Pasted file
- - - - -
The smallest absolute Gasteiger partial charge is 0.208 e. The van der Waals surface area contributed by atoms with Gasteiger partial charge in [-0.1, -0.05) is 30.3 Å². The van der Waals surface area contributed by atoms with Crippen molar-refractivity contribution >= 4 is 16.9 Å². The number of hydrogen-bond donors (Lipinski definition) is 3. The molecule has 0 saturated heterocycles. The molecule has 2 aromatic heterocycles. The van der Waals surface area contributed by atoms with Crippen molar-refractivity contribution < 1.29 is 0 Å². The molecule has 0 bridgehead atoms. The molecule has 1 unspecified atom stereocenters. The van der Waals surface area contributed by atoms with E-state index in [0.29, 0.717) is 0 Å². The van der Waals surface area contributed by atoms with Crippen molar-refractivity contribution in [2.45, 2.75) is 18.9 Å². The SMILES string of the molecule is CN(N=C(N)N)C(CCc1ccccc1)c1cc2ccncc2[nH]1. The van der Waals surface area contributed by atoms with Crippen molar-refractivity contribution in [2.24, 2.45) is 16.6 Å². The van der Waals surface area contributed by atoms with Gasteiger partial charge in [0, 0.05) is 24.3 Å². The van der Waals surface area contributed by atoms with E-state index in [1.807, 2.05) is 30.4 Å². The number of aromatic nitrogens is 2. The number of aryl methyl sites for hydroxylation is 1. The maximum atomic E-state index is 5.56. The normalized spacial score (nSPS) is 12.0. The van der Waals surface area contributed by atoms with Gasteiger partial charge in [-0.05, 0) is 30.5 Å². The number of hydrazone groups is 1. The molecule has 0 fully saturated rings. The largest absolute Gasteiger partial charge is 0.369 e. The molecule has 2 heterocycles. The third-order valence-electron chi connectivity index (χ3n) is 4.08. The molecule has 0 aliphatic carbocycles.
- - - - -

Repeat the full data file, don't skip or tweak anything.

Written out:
The smallest absolute Gasteiger partial charge is 0.208 e. The van der Waals surface area contributed by atoms with Gasteiger partial charge in [-0.1, -0.05) is 30.3 Å². The van der Waals surface area contributed by atoms with Crippen molar-refractivity contribution >= 4 is 16.9 Å². The number of hydrogen-bond donors (Lipinski definition) is 3. The molecule has 0 saturated heterocycles. The molecule has 2 aromatic heterocycles. The van der Waals surface area contributed by atoms with Crippen molar-refractivity contribution < 1.29 is 0 Å². The molecule has 0 bridgehead atoms. The molecule has 1 unspecified atom stereocenters. The van der Waals surface area contributed by atoms with E-state index in [0.29, 0.717) is 0 Å². The van der Waals surface area contributed by atoms with Crippen molar-refractivity contribution in [2.45, 2.75) is 18.9 Å². The SMILES string of the molecule is CN(N=C(N)N)C(CCc1ccccc1)c1cc2ccncc2[nH]1. The van der Waals surface area contributed by atoms with Crippen molar-refractivity contribution in [2.24, 2.45) is 16.6 Å². The van der Waals surface area contributed by atoms with Gasteiger partial charge in [0, 0.05) is 24.3 Å². The van der Waals surface area contributed by atoms with E-state index in [1.807, 2.05) is 30.4 Å². The number of aromatic nitrogens is 2. The number of aryl methyl sites for hydroxylation is 1. The maximum atomic E-state index is 5.56. The normalized spacial score (nSPS) is 12.0. The van der Waals surface area contributed by atoms with Gasteiger partial charge in [-0.05, 0) is 30.5 Å². The number of hydrazone groups is 1. The molecule has 0 fully saturated rings. The largest absolute Gasteiger partial charge is 0.369 e. The molecule has 2 heterocycles. The third-order valence-electron chi connectivity index (χ3n) is 4.08. The molecule has 0 aliphatic carbocycles.